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Key Takeaways from the Impact of COVID-19 on the Internet in Bangladesh, Bhutan, and Pakistan Report

Digital Transformation Cannot Happen without Robust and Resilient Internet Infrastructure

We are now in the third year of the COVID-19 crisis, yet the problem is far from over. As work and life continue to move online, digitalization across sectors and industries is accelerating. This makes the need for a robust and resilient Internet infrastructure urgent for every economy.

At the onset of the pandemic in 2020, Bangladesh, Bhutan, and Pakistan experienced a 20-30% surge in data traffic due to the unprecedented uptake of remote education, work-from-home, e-commerce, e-government services, and content consumption on social media and streaming platforms.

Our report shines light on what happens when the Internet infrastructure is weak. Conducted in Southwest Asian countries, the report is full of suggestions on how to improve Internet infrastructure.

Low Speed and Poor Internet Quality Put People at Risk of Being Left Behind

According to a user survey conducted in these three countries, Internet infrastructure endured traffic spikes at the expense of service quality for the people using it.

Respondents reported unsatisfactory speed, reliability, and Internet connection steadiness—even when they paid more—especially in rural areas. At least 60% of the survey respondents found it challenging to work or learn from home due to the slow speeds and frequent disconnections. This figure rose to 85% in rural Bangladesh and 100% in rural Pakistan.

Pre-pandemic broadband speed in all three countries was already well below the average for South and Southwest Asia (the exception being Pakistan’s mobile broadband speed).

There Must Be a Strategic Shift away from Short-Term Relief Measures

During the pandemic, governments and service providers in Bangladesh, Bhutan, and Pakistan launched numerous emergency initiatives–by providing additional data volumes, special tariffs, and free access to health and educational resources; extending the validity of prepaid services; and offering flexible payment options.

These initiatives helped users and small businesses transition to online services, but they were temporary relief measures. The benefits disappeared as fast as they came. Yet, remote learning and work from home have continued, with more services increasingly moving online—while businesses are expected to follow the digital transformation trend.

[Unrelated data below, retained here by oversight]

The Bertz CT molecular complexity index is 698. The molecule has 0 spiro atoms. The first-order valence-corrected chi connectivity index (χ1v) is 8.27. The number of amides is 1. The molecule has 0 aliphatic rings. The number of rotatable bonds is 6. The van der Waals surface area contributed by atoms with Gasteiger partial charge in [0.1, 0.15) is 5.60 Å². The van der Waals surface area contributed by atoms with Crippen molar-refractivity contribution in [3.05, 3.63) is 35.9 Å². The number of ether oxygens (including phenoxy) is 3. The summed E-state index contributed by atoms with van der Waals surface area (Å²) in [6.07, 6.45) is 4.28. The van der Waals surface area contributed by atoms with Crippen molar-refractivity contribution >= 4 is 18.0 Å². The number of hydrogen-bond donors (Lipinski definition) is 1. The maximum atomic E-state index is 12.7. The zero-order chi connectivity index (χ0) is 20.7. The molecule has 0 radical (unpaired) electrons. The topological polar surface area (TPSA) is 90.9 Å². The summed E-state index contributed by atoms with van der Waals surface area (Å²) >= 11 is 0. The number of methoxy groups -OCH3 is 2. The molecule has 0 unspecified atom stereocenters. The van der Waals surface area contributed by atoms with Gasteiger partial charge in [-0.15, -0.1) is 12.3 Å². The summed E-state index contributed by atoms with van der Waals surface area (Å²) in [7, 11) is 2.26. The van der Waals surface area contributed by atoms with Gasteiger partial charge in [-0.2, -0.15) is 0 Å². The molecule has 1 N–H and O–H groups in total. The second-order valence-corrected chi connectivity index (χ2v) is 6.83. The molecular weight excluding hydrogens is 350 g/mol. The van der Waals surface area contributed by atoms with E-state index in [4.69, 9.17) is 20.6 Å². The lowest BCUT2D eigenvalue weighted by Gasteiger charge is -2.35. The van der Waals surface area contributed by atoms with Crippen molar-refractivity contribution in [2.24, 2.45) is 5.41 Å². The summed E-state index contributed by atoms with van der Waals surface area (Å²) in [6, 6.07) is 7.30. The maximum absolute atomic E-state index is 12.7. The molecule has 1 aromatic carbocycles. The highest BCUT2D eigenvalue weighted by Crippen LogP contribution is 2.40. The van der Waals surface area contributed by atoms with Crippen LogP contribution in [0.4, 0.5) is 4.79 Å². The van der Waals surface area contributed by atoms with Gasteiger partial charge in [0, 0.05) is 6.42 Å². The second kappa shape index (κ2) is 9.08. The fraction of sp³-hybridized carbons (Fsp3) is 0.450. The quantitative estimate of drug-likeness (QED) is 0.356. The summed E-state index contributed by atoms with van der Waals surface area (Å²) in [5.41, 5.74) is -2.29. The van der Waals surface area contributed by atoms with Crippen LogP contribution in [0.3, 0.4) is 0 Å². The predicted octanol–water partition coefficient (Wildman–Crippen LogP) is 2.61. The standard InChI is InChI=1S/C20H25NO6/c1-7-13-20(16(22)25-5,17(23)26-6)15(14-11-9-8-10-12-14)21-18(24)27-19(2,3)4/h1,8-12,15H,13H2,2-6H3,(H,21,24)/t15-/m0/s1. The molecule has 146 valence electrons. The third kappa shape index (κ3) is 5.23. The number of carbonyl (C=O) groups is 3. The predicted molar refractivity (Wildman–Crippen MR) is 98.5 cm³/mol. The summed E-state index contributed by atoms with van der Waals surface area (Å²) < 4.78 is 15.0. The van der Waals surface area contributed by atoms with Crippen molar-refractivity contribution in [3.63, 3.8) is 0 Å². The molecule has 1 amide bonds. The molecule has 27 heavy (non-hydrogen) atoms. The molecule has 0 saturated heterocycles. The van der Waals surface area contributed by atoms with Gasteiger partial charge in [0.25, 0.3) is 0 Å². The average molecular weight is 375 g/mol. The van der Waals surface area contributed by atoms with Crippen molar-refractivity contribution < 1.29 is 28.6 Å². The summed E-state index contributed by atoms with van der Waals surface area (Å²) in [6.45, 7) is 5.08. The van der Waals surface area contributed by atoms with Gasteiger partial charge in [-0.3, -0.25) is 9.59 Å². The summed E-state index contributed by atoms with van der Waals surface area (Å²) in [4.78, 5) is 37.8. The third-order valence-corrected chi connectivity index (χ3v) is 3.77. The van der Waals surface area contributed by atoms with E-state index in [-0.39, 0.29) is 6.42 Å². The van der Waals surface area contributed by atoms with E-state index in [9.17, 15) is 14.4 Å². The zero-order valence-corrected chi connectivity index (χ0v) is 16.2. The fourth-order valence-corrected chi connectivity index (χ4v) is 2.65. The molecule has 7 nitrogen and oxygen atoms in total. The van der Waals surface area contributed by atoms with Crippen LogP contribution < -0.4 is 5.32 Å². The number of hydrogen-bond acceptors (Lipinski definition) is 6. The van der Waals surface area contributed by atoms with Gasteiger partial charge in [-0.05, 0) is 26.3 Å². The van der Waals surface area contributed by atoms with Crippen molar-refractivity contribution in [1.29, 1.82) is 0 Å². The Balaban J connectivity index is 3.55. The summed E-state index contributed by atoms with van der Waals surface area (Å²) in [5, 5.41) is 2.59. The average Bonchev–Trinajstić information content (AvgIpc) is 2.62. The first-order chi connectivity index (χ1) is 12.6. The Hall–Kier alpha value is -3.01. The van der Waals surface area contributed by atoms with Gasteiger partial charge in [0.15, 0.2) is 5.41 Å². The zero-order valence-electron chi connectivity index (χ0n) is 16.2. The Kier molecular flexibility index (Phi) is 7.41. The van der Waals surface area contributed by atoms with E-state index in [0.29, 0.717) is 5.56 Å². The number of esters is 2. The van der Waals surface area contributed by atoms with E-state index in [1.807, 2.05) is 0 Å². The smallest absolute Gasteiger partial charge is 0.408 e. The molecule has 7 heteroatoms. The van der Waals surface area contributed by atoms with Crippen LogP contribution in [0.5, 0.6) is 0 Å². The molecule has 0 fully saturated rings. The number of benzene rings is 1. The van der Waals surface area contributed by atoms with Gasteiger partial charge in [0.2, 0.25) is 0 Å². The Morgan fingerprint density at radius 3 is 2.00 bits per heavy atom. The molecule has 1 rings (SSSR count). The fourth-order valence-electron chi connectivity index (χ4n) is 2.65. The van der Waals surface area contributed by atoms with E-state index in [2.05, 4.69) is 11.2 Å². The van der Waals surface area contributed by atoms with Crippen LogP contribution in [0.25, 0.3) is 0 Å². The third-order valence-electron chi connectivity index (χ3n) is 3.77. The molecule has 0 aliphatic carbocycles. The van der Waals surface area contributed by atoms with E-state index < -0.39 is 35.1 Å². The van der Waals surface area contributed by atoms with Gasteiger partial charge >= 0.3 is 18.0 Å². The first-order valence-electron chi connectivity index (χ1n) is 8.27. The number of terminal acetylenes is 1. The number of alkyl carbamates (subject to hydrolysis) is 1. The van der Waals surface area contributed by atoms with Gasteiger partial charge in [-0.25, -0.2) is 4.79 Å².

Those without access to high-speed and reliable Internet need more support than ever. Otherwise, they risk being left behind.

We Need a Multi-Dimensional and Collaborative Approach to Bridge the Digital Divide

Our country-by-country analysis in the report looks at why there is poor quality of Internet service and why the Internet is not accessible and affordable for everyone in this region.

It highlights issues that make the Internet expensive and inaccessible, including: the lack of submarine fiber-optic links, low fixed-line penetration, low spectrum allocation, lower fiber-to-tower ratio, an underdeveloped digital content ecosystem, and lack of Internet exchange points (IXPs).

Another report, looking at the impact of COVID-19 on Internet performance in Afghanistan, Nepal and Sri Lanka looked at user perspectives, network resilience, performance, and the state of Internet infrastructure.

Both studies offer valuable insights on how to improve Internet access, affordability, and quality of service—and how to accelerate pandemic recovery as well as social and economic progress.

Here are some of our key recommendations:

Addressing the digital divide requires policy and regulatory reform. In Bhutan, Bangladesh, and Pakistan, broadband policies were last approved in 2014, 2009, and 2004, respectively. Our report recognizes Pakistan’s efforts in drafting a new legislation. It also recommends consistent review and update to Internet-related policies and regulations in all three countries.

Strong Internet Infrastructure is the foundation for digital transformation. People can strengthen Internet infrastructure by deploying fiber-optic networks and connecting towers to fiber, building fixed-line infrastructure, allocating additional spectrum, and establishing IXPs through multistakeholder partnerships.

People must work together to develop local digital services, content innovation, and skills. To drive better Internet usage and foster socioeconomic growth across sectors, people must strengthen local digital services, encourage local content production and distribution, and strengthen the skills of the working population to manage technical operations.


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